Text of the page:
Where Do I start? What Do I Do Now?

start where you are

Many, many people seem to stumble around how to start. Where to start? What to do, how? I also see some people who are “waiting for the right time”. Let me just address this quickly, and finally. THIS is the right time. Start where YOU are. Start NOW. Start with what YOU have. The best thing about a personal practice – is that it’s free, and accessible at any time, in any place, by anyone. Marvellous!

Need some more tools? OK – here is a mini starter pack. Firstly, a spiritual path requires practice. It’s not a case of just saying “I’m an empath therefore I am spiritual”. It just isn’t. So firstly, you may want to consider what kind of “practice” will work for you. The foundation of your practice, is “Stillness” – however that works for you. For some, it’s a 30-minute meditation, twice a day. That one takes some cajones to be honest, when just starting out. I don’t know many people who can go from zero, to 2 x 30 minutes a day. If that is too overwhelming for you – then start smaller, and better for you.

There are many forms of meditation or stillness. A great starting point is an app called Headspace.

It’s free. It’s easy. It explains everything. It’s written by an ex Buddhist monk….and few people know meditation, like monks know meditation. It’s a great starting point. 10 minutes a day, for 10 days, for free, is a great way to enter into a new habit and have some guidance along the way.

We are looking for the “space” between your thoughts. Start to observe your thoughts, from a quiet distance. Notice that as they run through your mind, there is a start and end to them. There is a space in between them. That’s where we want to be. In that quiet, calm space. The longer we spend there, the calmer we become. It’s the doorway, the portal, the vortex, into our deepest selves.

Keep coming back to this space. Your mind will wander. Often. That is ok. Every time you notice it wandering, just bring it back to center. This is how we train ourselves into that space. That “space” is what you’re looking for. The blank. The thought void. The stillness.

Focus on your breathing. Note each breath in. Each breath out. This is another great way to focus your time, on the space. You may also try a “mantra”, a word that you use to center yourself when your mind wanders. A common mantra is simply “om”, or even “I am”. Simple. Short. Just a focus point for you.

If you find this a bit too “light”, then by all means, search youtube – there are many, many free meditations to download and use. Or – simply find some background music that works for you and start to sit. Music can be a good starting point – as it is a point to return your focus to, when you mind wanders. Make sure it’s music only, and gentle music. Nothing you’re likely to break into song to. I sit in silence these days, but that is many years of practice later.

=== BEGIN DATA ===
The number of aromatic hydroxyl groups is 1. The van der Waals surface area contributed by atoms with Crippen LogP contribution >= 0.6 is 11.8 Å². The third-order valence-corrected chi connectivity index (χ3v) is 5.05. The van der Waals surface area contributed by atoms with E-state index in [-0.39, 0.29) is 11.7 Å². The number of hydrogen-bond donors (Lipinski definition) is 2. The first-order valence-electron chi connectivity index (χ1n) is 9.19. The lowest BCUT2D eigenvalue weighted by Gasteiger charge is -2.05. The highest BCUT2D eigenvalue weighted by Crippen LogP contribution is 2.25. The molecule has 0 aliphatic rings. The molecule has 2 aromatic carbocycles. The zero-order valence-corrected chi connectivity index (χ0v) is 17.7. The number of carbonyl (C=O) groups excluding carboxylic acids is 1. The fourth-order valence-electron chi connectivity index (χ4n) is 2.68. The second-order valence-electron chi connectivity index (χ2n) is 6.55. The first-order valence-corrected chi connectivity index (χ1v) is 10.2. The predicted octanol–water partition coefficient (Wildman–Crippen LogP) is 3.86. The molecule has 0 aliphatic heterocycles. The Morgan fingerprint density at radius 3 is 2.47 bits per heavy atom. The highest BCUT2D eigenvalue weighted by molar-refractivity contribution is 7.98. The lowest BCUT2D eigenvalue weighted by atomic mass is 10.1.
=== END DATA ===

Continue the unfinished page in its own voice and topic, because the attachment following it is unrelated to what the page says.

Start with 5 minutes a day. Same time each day, same place and posture. Make it a routine. It will grow. You will read that you must sit, you must have a cushion, you may not lay down etc – honestly – whatever works for you is OK. I don’t sit – I find it too uncomfortable. Use your favourite chair, go lay in your hammock, stand in the sun…..You will find that you will go from wanting to do absolutely anything but sit in that space (cleaning under the fridge hasn’t been done for a while, maybe I should do that first…) – to looking forward to that space within you.

Walking meditation is a thing. A really, really good thing. One of my favourites actually, is to walk in nature, to halt all thoughts, to observe without labelling, and to simply slip into that still space while out in the bush. The energy around the tree’s and scrub is truly, to me, a god experience, one of my absolute favourites. I normally have my dog (Bodhi) with me, and it’s a cleansing, bonding experience on that level too. I also use this method on public transport…. trains particularly. To slip into silence and simply be, when amongst a group of people, is a peace that I am grateful for regularly.

Secondly – journaling. Start a journal if you have not already done so. It doesn’t have to be fancy, grammatically correct or a work of literature in any way. It’s by and for you – and only you. Start to notice subtle things, particularly around your mediation. How do you feel before? How do you feel after? Did any images or messages appear or repeat to you during mediation? Do you have any major questions in life right now? Write them down, head into a still space, and ask for the answer to come.

Be on the lookout for inspiration – not everyone gets bright, flashing messages during meditation. I don’t. For some, there is nothing much at all……and then a day or so later, while showering and not thinking much at all – you get a jolt of inspiration. It feels like a great idea, it motivates you……and finding your stillness allows it to come through. Start to notice those things. Notice a “joy response”, as that is a sure sign from your soul that you’re open and on the right track.

Journaling is also great for noting down anything that triggers you, any repetitive thoughts that you would like to break, anything that brings you joy! It’s a great practice to end each journal entry with anything that brought you joy, or anything that you are grateful for, since you last made an entry. We’ll deal with repetitive thoughts in more detail later, however at this point, even noting them is an important part of this process.

This is how and where you start. You start right here, as YOU are, where YOU are, how YOU are. You decided that YOU ARE worth 5 minutes a day, and that YOU ARE open to inviting calm into your life, and you start. If you need to restart several times before the actions “stick” or become habits – that is ok too. Just keep starting. Right here. Right now.

 

– GO TO PART 2 –

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